Price Users Calls Support Cost Income Revenue
$ 2,000.00 1.00 0.00 $ - $ 2,000.00 $ 2,000.00
$ 1,000.00 1.00 0.00 $ - $ 1,000.00 $ 1,000.00
$ 200.00 100.00 10.00 $ 1,000.00 $ 20,000.00 $ 19,000.00
$ 100.00 200.00 20.00 $ 2,000.00 $ 20,000.00 $ 18,000.00
$ 10.00 5000.00 500.00 $ 50,000.00 $ 50,000.00 $ -

And that tells us a very different story indeed. The end goal is increasing profit, not just the amount of money coming in, after all.

Oh, and a final thought, the following coupon code EXR-45K2D462FD is my pricing experiment, it allows the first 10 users to buy NH Prof, L2S Prof or EF Prof at a 50% discount.

Since all the coupon codes run out in a short order, I am going to continue the experiment, this coupon code ER2-45K2D462FJ will give the first 25 users to buy NH Prof, L2S Prof or EF Prof at a 25% discount.



I think you mean profit? Not revenue.

Ayende Rahien


Yes, thanks for noticing!

Frans Bouma

Without deep market research on price and what the perception is of your target audience when they see a price X or Y, it's impossible to say what the price should be. Your graphs look nice, but they just show what a list of numbers will look like graphically, they have little value for an ISV looking for a price for their product, as that's really hard to determine: you've to do research among your own target audience.

It's a big topic, price elasticity and product pricing in general, so big so that it's really hard to come up with any advice in that area in a couple of posts, although it's good that you at least try so people get aware of the fact that there's even such a thing as price elasticity.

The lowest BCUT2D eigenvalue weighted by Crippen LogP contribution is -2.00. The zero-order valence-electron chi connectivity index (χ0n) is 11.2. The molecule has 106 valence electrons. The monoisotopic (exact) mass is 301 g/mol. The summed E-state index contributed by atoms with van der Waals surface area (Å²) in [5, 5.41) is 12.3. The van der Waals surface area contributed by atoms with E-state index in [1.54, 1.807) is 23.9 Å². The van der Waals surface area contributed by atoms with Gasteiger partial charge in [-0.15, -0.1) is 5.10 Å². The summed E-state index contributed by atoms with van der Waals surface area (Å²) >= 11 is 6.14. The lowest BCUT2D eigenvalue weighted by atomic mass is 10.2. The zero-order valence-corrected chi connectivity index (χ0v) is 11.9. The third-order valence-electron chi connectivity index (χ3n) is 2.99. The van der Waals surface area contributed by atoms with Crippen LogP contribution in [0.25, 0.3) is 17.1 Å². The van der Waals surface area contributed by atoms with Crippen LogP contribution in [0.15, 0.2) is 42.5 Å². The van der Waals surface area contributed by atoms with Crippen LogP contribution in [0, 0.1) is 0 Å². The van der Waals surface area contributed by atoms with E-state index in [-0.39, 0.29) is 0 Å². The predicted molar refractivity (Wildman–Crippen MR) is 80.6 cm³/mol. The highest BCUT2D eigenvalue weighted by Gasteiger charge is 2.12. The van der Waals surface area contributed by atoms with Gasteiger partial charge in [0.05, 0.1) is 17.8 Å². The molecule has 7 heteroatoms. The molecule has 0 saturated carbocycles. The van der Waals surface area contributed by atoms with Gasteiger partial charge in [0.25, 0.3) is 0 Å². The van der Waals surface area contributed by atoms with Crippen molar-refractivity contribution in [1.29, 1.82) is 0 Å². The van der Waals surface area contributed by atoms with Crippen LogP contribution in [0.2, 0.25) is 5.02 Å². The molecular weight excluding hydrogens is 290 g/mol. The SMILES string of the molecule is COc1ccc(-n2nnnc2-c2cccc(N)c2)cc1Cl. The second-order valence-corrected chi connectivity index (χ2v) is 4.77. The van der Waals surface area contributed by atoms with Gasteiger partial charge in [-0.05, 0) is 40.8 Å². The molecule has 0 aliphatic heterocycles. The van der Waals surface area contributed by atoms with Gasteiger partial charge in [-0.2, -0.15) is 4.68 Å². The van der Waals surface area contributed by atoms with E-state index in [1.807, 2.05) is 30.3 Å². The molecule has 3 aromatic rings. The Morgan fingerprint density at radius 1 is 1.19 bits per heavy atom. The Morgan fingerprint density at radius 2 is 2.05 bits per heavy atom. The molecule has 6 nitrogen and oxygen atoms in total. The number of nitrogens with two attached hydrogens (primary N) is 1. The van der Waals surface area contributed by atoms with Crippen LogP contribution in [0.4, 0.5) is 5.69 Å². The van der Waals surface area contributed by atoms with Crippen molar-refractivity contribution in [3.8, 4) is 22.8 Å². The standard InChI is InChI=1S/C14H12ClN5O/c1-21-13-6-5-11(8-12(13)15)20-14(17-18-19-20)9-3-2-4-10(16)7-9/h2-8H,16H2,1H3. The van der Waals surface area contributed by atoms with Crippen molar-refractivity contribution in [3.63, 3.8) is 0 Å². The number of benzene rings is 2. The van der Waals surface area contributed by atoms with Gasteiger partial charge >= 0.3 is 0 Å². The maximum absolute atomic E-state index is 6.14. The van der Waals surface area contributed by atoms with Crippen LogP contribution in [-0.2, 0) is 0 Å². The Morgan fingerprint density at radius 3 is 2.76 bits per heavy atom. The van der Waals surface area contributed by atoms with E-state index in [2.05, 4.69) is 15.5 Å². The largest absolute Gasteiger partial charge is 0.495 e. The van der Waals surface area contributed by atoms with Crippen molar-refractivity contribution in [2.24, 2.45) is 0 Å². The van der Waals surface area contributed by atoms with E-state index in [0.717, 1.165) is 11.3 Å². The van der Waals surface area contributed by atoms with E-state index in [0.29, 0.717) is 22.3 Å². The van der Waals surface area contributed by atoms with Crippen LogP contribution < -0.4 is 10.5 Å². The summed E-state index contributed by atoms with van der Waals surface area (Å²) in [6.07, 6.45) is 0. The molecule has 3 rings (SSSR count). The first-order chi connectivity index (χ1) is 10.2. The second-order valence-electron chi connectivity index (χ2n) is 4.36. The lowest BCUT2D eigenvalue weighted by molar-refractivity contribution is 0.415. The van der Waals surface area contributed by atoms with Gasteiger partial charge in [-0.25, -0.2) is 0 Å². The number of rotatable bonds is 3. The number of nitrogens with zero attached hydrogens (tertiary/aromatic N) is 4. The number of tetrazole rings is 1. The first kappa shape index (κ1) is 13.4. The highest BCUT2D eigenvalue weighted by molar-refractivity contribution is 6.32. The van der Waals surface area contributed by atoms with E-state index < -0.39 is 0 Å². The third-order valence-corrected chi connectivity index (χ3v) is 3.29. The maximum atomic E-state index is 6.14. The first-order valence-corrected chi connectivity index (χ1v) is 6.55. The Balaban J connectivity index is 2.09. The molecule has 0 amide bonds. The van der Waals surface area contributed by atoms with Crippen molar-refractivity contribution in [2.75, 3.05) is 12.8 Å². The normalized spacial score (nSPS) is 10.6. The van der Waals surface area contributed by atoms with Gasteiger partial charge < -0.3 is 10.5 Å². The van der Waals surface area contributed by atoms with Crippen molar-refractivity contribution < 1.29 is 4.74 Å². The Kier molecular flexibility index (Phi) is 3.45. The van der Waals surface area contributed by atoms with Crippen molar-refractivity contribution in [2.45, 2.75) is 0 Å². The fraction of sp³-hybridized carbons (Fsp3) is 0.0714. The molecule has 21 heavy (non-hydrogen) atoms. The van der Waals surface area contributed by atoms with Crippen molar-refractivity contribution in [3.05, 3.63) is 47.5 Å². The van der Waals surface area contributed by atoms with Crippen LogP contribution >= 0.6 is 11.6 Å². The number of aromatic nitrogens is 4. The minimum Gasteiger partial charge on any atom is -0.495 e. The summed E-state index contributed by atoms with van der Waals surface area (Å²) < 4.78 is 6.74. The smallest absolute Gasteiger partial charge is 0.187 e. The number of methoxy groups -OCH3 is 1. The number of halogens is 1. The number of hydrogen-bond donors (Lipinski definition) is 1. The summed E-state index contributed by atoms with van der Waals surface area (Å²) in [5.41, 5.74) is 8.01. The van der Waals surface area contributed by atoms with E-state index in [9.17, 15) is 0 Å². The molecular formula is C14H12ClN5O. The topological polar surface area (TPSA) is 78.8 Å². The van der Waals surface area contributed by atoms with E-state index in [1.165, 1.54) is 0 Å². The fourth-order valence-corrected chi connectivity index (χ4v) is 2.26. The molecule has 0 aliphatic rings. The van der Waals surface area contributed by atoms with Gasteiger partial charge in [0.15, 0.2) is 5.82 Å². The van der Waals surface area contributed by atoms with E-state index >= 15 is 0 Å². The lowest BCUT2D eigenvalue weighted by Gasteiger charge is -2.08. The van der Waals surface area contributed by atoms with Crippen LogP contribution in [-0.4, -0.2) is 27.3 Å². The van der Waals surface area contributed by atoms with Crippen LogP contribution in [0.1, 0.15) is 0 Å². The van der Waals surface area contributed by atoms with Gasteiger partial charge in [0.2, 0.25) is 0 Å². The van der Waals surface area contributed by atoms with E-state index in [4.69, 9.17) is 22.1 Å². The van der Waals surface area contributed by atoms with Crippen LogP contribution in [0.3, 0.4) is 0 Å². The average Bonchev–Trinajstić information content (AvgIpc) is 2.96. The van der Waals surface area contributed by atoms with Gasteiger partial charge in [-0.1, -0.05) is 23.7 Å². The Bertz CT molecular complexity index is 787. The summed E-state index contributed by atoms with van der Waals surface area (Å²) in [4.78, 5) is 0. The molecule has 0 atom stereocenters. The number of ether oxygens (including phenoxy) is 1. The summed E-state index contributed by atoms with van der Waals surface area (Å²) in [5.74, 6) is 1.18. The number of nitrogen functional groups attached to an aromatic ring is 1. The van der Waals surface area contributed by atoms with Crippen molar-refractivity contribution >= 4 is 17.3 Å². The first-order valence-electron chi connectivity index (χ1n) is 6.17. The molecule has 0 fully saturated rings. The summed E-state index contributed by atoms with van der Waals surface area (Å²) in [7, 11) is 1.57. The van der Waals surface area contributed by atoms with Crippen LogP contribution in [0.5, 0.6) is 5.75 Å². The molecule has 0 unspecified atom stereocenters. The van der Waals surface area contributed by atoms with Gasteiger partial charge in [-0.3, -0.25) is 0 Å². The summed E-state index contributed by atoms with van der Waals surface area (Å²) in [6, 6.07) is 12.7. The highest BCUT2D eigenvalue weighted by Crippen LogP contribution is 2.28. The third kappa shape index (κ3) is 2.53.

Things you ignored (understandably as it's a big topic) are for example the perception of quality related to a price (A product costing 10$ can't be something very valuable, yet a product costing 1000$ better be good) and the continuation of the product in the long run. For example, if you have 200 customers after a year or so, is that customer base enough for continuation of the company and the product? They've purchased an initial version, but will they pay you again for a follow up product? If that's around 30% (random number) for example, you better try to increase your installed base. This is the typical approach japanese car makers took in the 70-ies when they flooded the market with high quality low priced products.

Gianluca gravina

Only one point that has some relevant to the overall, well done, discussion on software pricing, we can't assume that a support call for a 10$ product is equivalent to the 1000$ product, we are looking at that everyday with some buggy paid softwares for the iphone, how many time i heard to "what do u want for something paid 1$".

Try to consider also this point, mixing with reputational effecr due to price, and add also the reputational effevt due to the people who stands behind the product.

To be honest, ayende, if u place your profilers at somethibg like 10$ i think many people will buy it, even if not tied professionally to let'say nh, with an higher price i will wait that my comapny will buy me a license!

Just my consideration ayende!

Demis Bellot

Cool, well it looks like you've done your research and are well versed on the fundamentals of software pricing but I still think your making a big guess with your base price. I think what you'll find is that there is a bell curve on price and affordability and if you price at the 'sweet spot' you will get heavily skewed sales as you've just entered everyone's affordability range. i.e. Instead of the majority of people thinking 'it costs too much I'm not going to buy it', they'll be thinking 'the product is affordable and worth the cost'.